In our office we usually make two sets of teeth, your temps which were described above, and a final set. Why two sets? Since we did not have the ability to try in your teeth before surgery, the cosmetics and size of the denture is not ideal. With the second set, we are able to customize the teeth to a more ideal form and fit. We usually start making the second set around month four and we will take what is called a final impression on month six. I know what you are thinking: Why do you wait six months for a final set when other offices do it all in a day or six weeks? We have found if you move too quickly, the patients need a hard reline of their denture within a year because we have not allowed the bone and gum to adequately heal. Hard relines can be a costly and unexpected expense that we try to get in front of. This is where slower is faster! By allowing you to heal more, your final denture fits much better and the risk of relining your new denture is minimized. Sometimes, the patients are so happy with their temporary dentures and do not have the budget for a second set, we can turn the temporary dentures into your final dentures by doing a hard reline at month six instead.

If you want to achieve results most like your natural teeth, our teeth in just a day procedure will be the best option. The name, “ teeth in just a day”, is slightly deceiving because, while you do get a new set of teeth on the day of surgery, these will be your temporary teeth. We usually complete the process with your final set around month six. Again, we want to make sure your bone is stable, your gums are stable, and your implants have achieved osteointegration (your body has attached to the implants)with no bone loss. Your final set of teeth will be made from a zirconia with a layered porcelain which has a 3 year warranty or a monolithic zirconia that has a 6 year warranty. We no longer offer weaker plastic or composite teeth, however, the higher quality teeth we do offer are priced very similar to them. Please read our blog with Ms. Smith story to see the “teeth in just a day” transformation from start to finish. With “teeth in just a day”, you get strength, beauty, confidence, and 95% function of your natural teeth. Here’s a list of the pros and cons of “teeth in just a day”:

Pros: It is screwed in place, can brush and eat like normal teeth, minimal chance of failure, minimal chance of teeth wearing out, you can bite into an apple and corn on the cob, smallest fitting of all three and closest to natural teeth, get cleanings every 4 months like natural teeth, at least a 15 year lifespan
Cons: Difficult to repair, must be removed every 18 months to clean underneath, can sound loud if you bite too hard, most expensive option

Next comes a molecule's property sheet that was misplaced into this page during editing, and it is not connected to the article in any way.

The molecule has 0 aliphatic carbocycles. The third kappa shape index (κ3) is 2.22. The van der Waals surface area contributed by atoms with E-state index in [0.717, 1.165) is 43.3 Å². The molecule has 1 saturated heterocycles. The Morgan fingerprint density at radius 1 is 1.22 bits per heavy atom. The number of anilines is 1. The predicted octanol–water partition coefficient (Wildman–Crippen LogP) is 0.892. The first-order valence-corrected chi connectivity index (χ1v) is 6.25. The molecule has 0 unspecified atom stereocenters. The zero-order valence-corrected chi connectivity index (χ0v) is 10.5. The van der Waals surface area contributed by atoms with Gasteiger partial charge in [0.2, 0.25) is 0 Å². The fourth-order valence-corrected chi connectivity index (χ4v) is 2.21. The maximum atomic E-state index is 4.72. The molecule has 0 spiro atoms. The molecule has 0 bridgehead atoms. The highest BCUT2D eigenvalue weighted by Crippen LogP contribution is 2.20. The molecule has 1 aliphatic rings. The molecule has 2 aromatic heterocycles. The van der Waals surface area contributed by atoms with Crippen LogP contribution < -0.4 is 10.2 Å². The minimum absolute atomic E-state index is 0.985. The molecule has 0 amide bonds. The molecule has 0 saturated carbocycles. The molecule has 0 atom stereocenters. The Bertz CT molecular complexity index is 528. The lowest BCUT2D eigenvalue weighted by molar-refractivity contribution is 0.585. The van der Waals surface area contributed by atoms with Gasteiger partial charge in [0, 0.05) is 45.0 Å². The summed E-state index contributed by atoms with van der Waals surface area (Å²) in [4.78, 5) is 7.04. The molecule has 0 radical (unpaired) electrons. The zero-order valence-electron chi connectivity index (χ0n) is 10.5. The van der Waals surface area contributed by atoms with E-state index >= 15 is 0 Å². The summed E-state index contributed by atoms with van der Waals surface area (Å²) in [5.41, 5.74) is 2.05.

Wow! I know that was a lot of information but, believe it or not, there is still more we could cover. We hope this helps you make the best choice, whether it’s with our office or another. I’m sure you have more questions so remember, we always offer a complimentary consultation to speak with us in person to discuss your dental needs further. During this complimentary consultation, we will talk about what may be best for your smile and, after visually examining your mouth, the Doctor will determine if you are a candidate for the proposed procedure. If you need, or want, a more detailed examination, we have a $95 charge for xrays, 3D scan, and photos, however, we will always credit this back to you when you start treatment at our office. There is no pressure to take xrays during our complimentary consultation and you can take them whenever you are ready. If you bring xrays, there is no cost at all. At White Wolf Dental, we are here to help and will do whatever it takes for you to be happy, be confident, and smile again!

~Dr. K

Posted in General Dentistry Blog Tagged with: , ,

LANAP – A Safe, FDA-Approved Laser Gum Therapy

Doctor Abrahams

LANAP vs Laser Periodontal Surgery

We had a long time patient come into the office recently asking about the varying results he had read about online concerning laser gum therapy. He told us that he had searched “Laser gum surgery” on his web browser and the results were so confusing that he came to talk with us directly.

One of the most common diseases in America is gum disease. 8 in 10 Americans have some sort of gum disease, yet only 3% will ever seek any type of treatment. Signs of gums disease could include red gums, bad breath, gums that seemed to have pulled away from teeth and even loose teeth – just to name a few. Technology has given us a few options to treat gum disease that is in the later stage, including laser technology.

Not all lasers used in dentistry are the same!

There are many different types available in dentistry that can each be used for different treatments from cutting bone and teeth to removing excess gum tissues to periodontal therapy. Some dentists out there will state that they use a laser to treat GUM DISEASE, despite their particular device’s lack of research papers that confirm its ability to kill bacteria while activating healing processes in the teeth and gums.

At White Wolf Dental, we use a device called The Millennium Periolase to perform a procedure called the Laser Assisted New Attachment Procedure (LANAP). This is the ONLY FDA approved laser-utilizing periodontal therapy that can create new attachment when there is a weak attachment to the teeth. In the dental world we call this the absence of long-junctional epithelium. This laser is the ONLY device we use at White Wolf Dental to perform LANAP on our patients.

Sounds Complicated?

It’s really simpler than you think. “Long-junctional epithelium” is a weak attachment of the gums to the teeth. We don’t want that. We want a STRONG attachment similar to the original one present when your teeth were first made. In a healthy environment, the strong attachments can be help support bone growth and healing around a tooth.